Recommend a Book

odyssey06

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Also Empire of Booze by Henry Jeffreys. An episodic book on how the British empire influenced the development of sherry port rum wine and whiskey. I like that you could dip in and out and read a chapter every now and then.
 

Leper

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I've just run out of books to read and I cant find the old thread with book recommendations so I'm just looking for some thoughts from other posters.

I don't like chick-lit and in this case I don't want non fiction. Previous books that I've loved for A thousand Splendid Suns or the Bookseller of Kabul and although they're not particularly good books, I love the pageturner quality of crime or suspense like Dan Brown. Any thoughts?
The Whitest Flower - Brendan Graham
The Day of the Jakal - Frederick Forsyth
 

Ceist Beag

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The Clifton Chronicles by Jeffrey Archer. Am currently on book 3 in the series, very enjoyable reads to date.
 

Firefly

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Tiger Woods
Well researched & written and provides a good insight into the man himself, but nothing much new
8/10

Bad Blood
Interesting but it could have been written in 50 pages
6/10

The Traitor and the Spy
Excellent book. A real eye opener to Cold War espionage. Russia was pretty messed up thanks to communism.
10/10

I also bought Operation Mincemeat and am nearly finished- also by Ben Macintyre. Fascinating story of trying to deceive the Germans in WW11. A bit slower than The Traitor and the Spy but fantastic all the same.
10/10

Ben Macintyre has a great way with words and I'll probably read more from him soon.
 

Duke of Marmalade

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So, I'm going on my holibobs soon.

So far I have:

The new Tiger Woods book
Michelle Obama "Becoming"
The Spy and the Traitor
Bad Blood

I usually get through 5 books so looking for a recommendation!

I also bought The Second World War by A. Beevor. I've started reading this and it's very good but it's a bit big to be lugging around..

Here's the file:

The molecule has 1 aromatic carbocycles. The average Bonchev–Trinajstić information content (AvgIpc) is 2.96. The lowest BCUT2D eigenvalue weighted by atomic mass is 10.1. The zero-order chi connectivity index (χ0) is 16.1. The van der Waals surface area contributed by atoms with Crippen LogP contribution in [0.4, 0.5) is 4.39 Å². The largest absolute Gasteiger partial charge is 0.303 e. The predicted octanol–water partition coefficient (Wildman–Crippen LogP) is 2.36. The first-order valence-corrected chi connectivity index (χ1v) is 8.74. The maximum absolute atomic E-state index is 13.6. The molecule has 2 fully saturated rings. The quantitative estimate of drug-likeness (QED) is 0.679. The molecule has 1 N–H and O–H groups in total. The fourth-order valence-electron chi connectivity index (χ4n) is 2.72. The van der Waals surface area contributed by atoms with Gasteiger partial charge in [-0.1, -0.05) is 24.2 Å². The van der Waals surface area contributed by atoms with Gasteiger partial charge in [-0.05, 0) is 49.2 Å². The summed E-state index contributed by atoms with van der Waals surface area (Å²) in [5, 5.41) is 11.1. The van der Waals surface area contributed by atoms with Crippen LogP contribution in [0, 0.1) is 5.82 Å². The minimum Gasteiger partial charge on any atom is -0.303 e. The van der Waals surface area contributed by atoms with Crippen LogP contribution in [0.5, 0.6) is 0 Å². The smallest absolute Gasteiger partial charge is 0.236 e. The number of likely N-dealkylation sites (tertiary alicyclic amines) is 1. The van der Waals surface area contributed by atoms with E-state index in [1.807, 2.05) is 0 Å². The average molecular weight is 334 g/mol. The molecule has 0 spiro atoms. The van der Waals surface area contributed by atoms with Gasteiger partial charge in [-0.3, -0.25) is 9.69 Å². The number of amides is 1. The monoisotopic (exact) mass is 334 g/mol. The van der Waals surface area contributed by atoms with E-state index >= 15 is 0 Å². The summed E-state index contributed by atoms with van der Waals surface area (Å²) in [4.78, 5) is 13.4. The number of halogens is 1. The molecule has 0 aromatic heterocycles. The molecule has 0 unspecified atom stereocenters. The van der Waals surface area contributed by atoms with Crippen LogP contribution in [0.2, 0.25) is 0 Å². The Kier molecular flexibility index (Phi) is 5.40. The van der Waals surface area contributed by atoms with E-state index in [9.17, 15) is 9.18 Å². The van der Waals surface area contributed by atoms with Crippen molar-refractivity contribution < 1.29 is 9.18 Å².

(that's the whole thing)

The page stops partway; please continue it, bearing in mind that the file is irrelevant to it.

Just finished Bad Blood by John Carreyrou. Wow! What a book! It is captioned Secrets and Lies in a Silicon Valley Startup. That put me off but the duchess insisted I read it. Okay I am always a bit sceptical about a non fiction book with clear good guys and bad guys. The bad guys are launching a Unicorn set-up which claims to have a machine to do blood tests fast and using pin pricks with a view to ultimately being as ubiquitous as the iPhone. The good guys are ex employees who say the claims are mostly bogus. I get sceptical when we are told the good guys were motivated by concern for patients.
Nonetheless the exposee by the journalist is a fascinating insight. For those who want to know the facts of the story beforehand Google Elizabeth Holmes but you might prefer to do what I did and read the book as a page turner.
 

odyssey06

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The End is Nigh (British Politics, Power, and the Road to the Second World War) by Robert Crowcroft, about how British domestic politics influenced their response to Germany, Italy and Japan.
I've read a lot of books about World War Two and the 1930s, usually if they are discussion say, the British response to Italy's invasion of Abyssinia, it is framed from the perspective of what would come next.
This book does a great job of staying 'in the moment', almost more like opinion journalism, explaining politicians actions and policy decisions from their perspective.
It is only in the conclusion that he switches into 'hindsight' mode.

Financial Times review here: https://www.ft.com/content/40781cfe-6a72-11e9-9ff9-8c855179f1c4

There's some copies in the Irish library system, mine is just about to be returned :)
 

Leper

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1,129
Judge & Jury by James Patterson is a god-awful written book readable in a day. It's full of Americanisms and everything that turns me off continuing. Effectively, it is a comic without pictures and reminds me of the Zane Grey books of the 1960's which promoted my reading from comics Victor, Hotspur, Commando-64-page to real reading.

However Judge & Jury has a terrific story which is fast moving, entertaining and ideal on a warm beach under a parasol where you can shut out the real world while simultaneously improving your sun-tan. The hero always gets his man and of course the girl. I'll be reading more of James Patterson until mid September.

If you don't read a James Patterson book might be a good place to start. Exclude reality and embrace escapism.
 

Firefly

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For anyone with even a passing interest in Cyber-Security, WIRED writer/author Andy Greenberg has a new book coming out next month called Sandworm about the Russian hacking group of the same name. It promises to be a great book and there's a fascinating excerpt online at wired.com: